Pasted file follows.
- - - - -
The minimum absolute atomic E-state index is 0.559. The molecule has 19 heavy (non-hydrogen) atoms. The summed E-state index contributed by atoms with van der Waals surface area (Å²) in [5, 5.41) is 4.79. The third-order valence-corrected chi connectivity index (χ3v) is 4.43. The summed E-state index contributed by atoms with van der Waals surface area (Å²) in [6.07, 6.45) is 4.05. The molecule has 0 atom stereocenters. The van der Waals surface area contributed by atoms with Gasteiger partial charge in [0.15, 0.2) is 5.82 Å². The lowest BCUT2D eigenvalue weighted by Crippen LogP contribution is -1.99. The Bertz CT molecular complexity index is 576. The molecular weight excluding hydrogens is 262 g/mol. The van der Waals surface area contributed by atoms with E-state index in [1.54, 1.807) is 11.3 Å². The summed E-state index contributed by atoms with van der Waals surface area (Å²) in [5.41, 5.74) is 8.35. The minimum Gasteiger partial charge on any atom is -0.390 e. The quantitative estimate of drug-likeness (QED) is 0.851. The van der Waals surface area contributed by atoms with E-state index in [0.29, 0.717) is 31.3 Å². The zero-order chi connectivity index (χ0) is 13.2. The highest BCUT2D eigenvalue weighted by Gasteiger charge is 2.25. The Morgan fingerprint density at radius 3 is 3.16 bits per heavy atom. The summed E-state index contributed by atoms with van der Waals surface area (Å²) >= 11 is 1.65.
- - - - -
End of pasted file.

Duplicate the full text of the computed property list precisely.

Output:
The minimum absolute atomic E-state index is 0.559. The molecule has 19 heavy (non-hydrogen) atoms. The summed E-state index contributed by atoms with van der Waals surface area (Å²) in [5, 5.41) is 4.79. The third-order valence-corrected chi connectivity index (χ3v) is 4.43. The summed E-state index contributed by atoms with van der Waals surface area (Å²) in [6.07, 6.45) is 4.05. The molecule has 0 atom stereocenters. The van der Waals surface area contributed by atoms with Gasteiger partial charge in [0.15, 0.2) is 5.82 Å². The lowest BCUT2D eigenvalue weighted by Crippen LogP contribution is -1.99. The Bertz CT molecular complexity index is 576. The molecular weight excluding hydrogens is 262 g/mol. The van der Waals surface area contributed by atoms with E-state index in [1.54, 1.807) is 11.3 Å². The summed E-state index contributed by atoms with van der Waals surface area (Å²) in [5.41, 5.74) is 8.35. The minimum Gasteiger partial charge on any atom is -0.390 e. The quantitative estimate of drug-likeness (QED) is 0.851. The van der Waals surface area contributed by atoms with E-state index in [0.29, 0.717) is 31.3 Å². The zero-order chi connectivity index (χ0) is 13.2. The highest BCUT2D eigenvalue weighted by Gasteiger charge is 2.25. The Morgan fingerprint density at radius 3 is 3.16 bits per heavy atom. The summed E-state index contributed by atoms with van der Waals surface area (Å²) >= 11 is 1.65.